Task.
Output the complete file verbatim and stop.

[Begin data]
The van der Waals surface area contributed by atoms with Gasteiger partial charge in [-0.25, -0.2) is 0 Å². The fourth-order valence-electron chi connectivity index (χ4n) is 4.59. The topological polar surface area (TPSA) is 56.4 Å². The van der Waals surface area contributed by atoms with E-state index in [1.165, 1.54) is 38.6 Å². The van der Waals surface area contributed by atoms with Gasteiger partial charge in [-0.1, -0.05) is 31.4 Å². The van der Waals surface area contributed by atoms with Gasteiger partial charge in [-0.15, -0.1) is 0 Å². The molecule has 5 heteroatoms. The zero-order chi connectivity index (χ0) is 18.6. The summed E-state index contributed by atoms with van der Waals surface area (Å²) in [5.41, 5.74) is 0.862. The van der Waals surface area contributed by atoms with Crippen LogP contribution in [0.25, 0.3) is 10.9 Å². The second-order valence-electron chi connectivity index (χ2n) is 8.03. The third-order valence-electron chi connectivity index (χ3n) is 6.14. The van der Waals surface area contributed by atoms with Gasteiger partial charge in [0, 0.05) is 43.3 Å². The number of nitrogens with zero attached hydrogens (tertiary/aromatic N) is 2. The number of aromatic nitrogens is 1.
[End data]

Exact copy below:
The van der Waals surface area contributed by atoms with Gasteiger partial charge in [-0.25, -0.2) is 0 Å². The fourth-order valence-electron chi connectivity index (χ4n) is 4.59. The topological polar surface area (TPSA) is 56.4 Å². The van der Waals surface area contributed by atoms with E-state index in [1.165, 1.54) is 38.6 Å². The van der Waals surface area contributed by atoms with Gasteiger partial charge in [-0.1, -0.05) is 31.4 Å². The van der Waals surface area contributed by atoms with Gasteiger partial charge in [-0.15, -0.1) is 0 Å². The molecule has 5 heteroatoms. The zero-order chi connectivity index (χ0) is 18.6. The summed E-state index contributed by atoms with van der Waals surface area (Å²) in [5.41, 5.74) is 0.862. The van der Waals surface area contributed by atoms with Crippen LogP contribution in [0.25, 0.3) is 10.9 Å². The second-order valence-electron chi connectivity index (χ2n) is 8.03. The third-order valence-electron chi connectivity index (χ3n) is 6.14. The van der Waals surface area contributed by atoms with Gasteiger partial charge in [0, 0.05) is 43.3 Å². The number of nitrogens with zero attached hydrogens (tertiary/aromatic N) is 2. The number of aromatic nitrogens is 1.